BJ's Rides a Red-Hot Year to Long-Term Success

Updated: Mar 4, 2019

We thought you’d like to know how BJ’s plans to keep their sales soaring this year. Can the 202-unit chain keep it up in 2019?


Photo Courtesy of FSR Magazine.

There’s no denying BJ’s Restaurants had a banner run in 2018.


In fact, over the past five years, BJ’s has outpaced the casual-dining industry in traffic and sales by an average of about 100 basis points, according to Black Box data.


The graph below illustrates how BJ’s comp sales have progressed over the past five years.

Thanks to five openings in 2018, the chain’s revenue rose 8.3 percent. Traffic was up 1.6 percent, which beat BJ’s competition by about 270 basis points as the brand achieved its fifth straight quarter of positive guest counts.


Even more, BJ’s plans to contribute nearly $300 million in annual sales this coming year as new openings join the base.


Broken down, here’s what 2018 looked like in same-store sales:


Q4: 4.5 percent

Q3: 6.9 percent

Q2: 4.2 percent

Q1: 1.6 percent


It’s worth noting that Q4 stacked on a positive 1.6 percent quarter in 2017, showing consistency in BJ’s momentum. The previous six quarters were all negative.


This past quarter did show some deceleration compared to previous periods in 2018. This was to be expected, though, as BJ’s lapped key growth initiatives, like delivery, slow-roasted menu, and operational efficiencies such as server tablets.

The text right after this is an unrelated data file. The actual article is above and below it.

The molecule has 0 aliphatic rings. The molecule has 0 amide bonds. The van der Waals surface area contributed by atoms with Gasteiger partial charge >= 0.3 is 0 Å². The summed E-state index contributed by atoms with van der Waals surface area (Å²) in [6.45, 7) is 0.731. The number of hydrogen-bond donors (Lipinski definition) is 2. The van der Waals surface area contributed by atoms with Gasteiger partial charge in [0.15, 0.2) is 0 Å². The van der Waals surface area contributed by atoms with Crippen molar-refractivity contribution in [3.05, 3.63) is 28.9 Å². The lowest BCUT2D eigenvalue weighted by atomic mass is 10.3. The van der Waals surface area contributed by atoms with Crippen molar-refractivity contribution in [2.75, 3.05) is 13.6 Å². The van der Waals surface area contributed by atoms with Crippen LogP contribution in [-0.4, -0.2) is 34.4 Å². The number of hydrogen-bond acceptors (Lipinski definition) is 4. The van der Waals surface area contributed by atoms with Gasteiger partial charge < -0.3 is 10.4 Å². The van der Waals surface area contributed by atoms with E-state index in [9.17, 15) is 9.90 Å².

In Q4, BJ’s was able to drive restaurant-level operating margin up 50 basis points to 17.2 percent and lift overall operating margin 90 basis points to 5.1 percent, surging profits.


The chain’s daily Brewhouse Specials and Happy Hour offerings continue to drive traffic. In 2019, it’s actually adding slow roast pork and tri-tip sirloin items to the Brewhouse Specials, which embed everyday value into BJ’s core menu.


BJ’s will continue to disproportionately protect its lower price-point offerings in 2019 and use its broad menu to implement nominal pricing. All without sacrificing the fundamental value appeal guests expect.


BJ’s introduced zucchini noodles, or Zoodles, to its EnLIGHTenment entrees geared toward health-conscious guests. On the other side, the slow-roast lineup tracks indulgent and higher on the price bar. BJ’s is adding a tri-tip sirloin entrée in March.


BJ’s would rather invest in its current everyday value elements, like the Happy Hour and Brewhouse Specials, than run promotional programs or deeper discounts.


One of BJ’s priorities for 2018 is to implement improvements to the physical organization of its kitchens, along with some back-of-house labor responsibilities.


The chain saw about a 4.5 percent increase in average hourly wages in Q4.


They are hoping that by making this a priority, it will help reduce overtime and keep wage inflation lined up.


BJ’s turnover rates were actually a bit lower in 2018 versus 2017 and they don’t want to cut hours.


BJ’s opened just five restaurants in 2018, but expects to open as many as nine in 2019.


Off-premises sales in 2017 were about 5 percent (entirely take-out). Today, BJ’s is at 9.5 percent.


BJ’s remains under-penetrated compared to the industry in off-premises, even with the growth, particularly in large-party occasions.


They are counting dollars, not percentages - and the incremental dollars help leverage a lot of our fixed infrastructure costs already invested in the business and in their G&A and they think it’s a great way to keep growing their business.


2019 FSR Magazine.

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